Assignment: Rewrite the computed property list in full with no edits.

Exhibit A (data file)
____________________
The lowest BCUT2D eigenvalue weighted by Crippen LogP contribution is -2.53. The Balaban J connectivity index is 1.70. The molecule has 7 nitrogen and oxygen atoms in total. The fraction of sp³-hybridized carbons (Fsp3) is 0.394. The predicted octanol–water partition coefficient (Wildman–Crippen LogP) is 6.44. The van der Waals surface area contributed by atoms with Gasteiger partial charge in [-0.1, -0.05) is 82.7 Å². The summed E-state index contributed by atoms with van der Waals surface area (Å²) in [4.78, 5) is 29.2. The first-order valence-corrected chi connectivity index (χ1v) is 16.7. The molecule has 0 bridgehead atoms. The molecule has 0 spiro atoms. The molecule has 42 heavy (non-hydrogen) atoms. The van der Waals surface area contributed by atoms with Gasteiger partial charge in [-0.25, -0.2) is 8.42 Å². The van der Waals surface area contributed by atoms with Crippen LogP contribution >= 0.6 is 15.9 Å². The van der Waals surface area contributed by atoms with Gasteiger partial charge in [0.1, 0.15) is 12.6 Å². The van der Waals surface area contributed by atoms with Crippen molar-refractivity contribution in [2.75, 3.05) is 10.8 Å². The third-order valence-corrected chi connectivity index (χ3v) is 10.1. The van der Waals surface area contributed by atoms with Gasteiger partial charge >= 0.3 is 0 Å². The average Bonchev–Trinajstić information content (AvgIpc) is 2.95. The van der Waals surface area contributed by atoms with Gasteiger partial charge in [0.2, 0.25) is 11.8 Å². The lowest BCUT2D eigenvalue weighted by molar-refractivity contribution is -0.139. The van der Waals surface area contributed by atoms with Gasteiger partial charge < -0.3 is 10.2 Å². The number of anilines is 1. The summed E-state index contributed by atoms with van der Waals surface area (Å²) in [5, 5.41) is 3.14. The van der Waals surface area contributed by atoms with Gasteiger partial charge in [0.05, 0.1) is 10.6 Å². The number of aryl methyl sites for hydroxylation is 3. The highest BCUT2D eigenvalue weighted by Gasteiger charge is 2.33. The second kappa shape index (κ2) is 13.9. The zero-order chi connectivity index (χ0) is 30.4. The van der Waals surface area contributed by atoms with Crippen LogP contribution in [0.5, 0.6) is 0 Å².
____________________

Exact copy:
The lowest BCUT2D eigenvalue weighted by Crippen LogP contribution is -2.53. The Balaban J connectivity index is 1.70. The molecule has 7 nitrogen and oxygen atoms in total. The fraction of sp³-hybridized carbons (Fsp3) is 0.394. The predicted octanol–water partition coefficient (Wildman–Crippen LogP) is 6.44. The van der Waals surface area contributed by atoms with Gasteiger partial charge in [-0.1, -0.05) is 82.7 Å². The summed E-state index contributed by atoms with van der Waals surface area (Å²) in [4.78, 5) is 29.2. The first-order valence-corrected chi connectivity index (χ1v) is 16.7. The molecule has 0 bridgehead atoms. The molecule has 0 spiro atoms. The molecule has 42 heavy (non-hydrogen) atoms. The van der Waals surface area contributed by atoms with Gasteiger partial charge in [-0.25, -0.2) is 8.42 Å². The van der Waals surface area contributed by atoms with Crippen LogP contribution >= 0.6 is 15.9 Å². The van der Waals surface area contributed by atoms with Gasteiger partial charge in [0.1, 0.15) is 12.6 Å². The van der Waals surface area contributed by atoms with Crippen molar-refractivity contribution in [2.75, 3.05) is 10.8 Å². The third-order valence-corrected chi connectivity index (χ3v) is 10.1. The van der Waals surface area contributed by atoms with Gasteiger partial charge >= 0.3 is 0 Å². The average Bonchev–Trinajstić information content (AvgIpc) is 2.95. The van der Waals surface area contributed by atoms with Gasteiger partial charge in [0.2, 0.25) is 11.8 Å². The lowest BCUT2D eigenvalue weighted by molar-refractivity contribution is -0.139. The van der Waals surface area contributed by atoms with Gasteiger partial charge < -0.3 is 10.2 Å². The number of anilines is 1. The summed E-state index contributed by atoms with van der Waals surface area (Å²) in [5, 5.41) is 3.14. The van der Waals surface area contributed by atoms with Gasteiger partial charge in [0.05, 0.1) is 10.6 Å². The number of aryl methyl sites for hydroxylation is 3. The highest BCUT2D eigenvalue weighted by Gasteiger charge is 2.33. The second kappa shape index (κ2) is 13.9. The zero-order chi connectivity index (χ0) is 30.4. The van der Waals surface area contributed by atoms with Crippen LogP contribution in [0.5, 0.6) is 0 Å².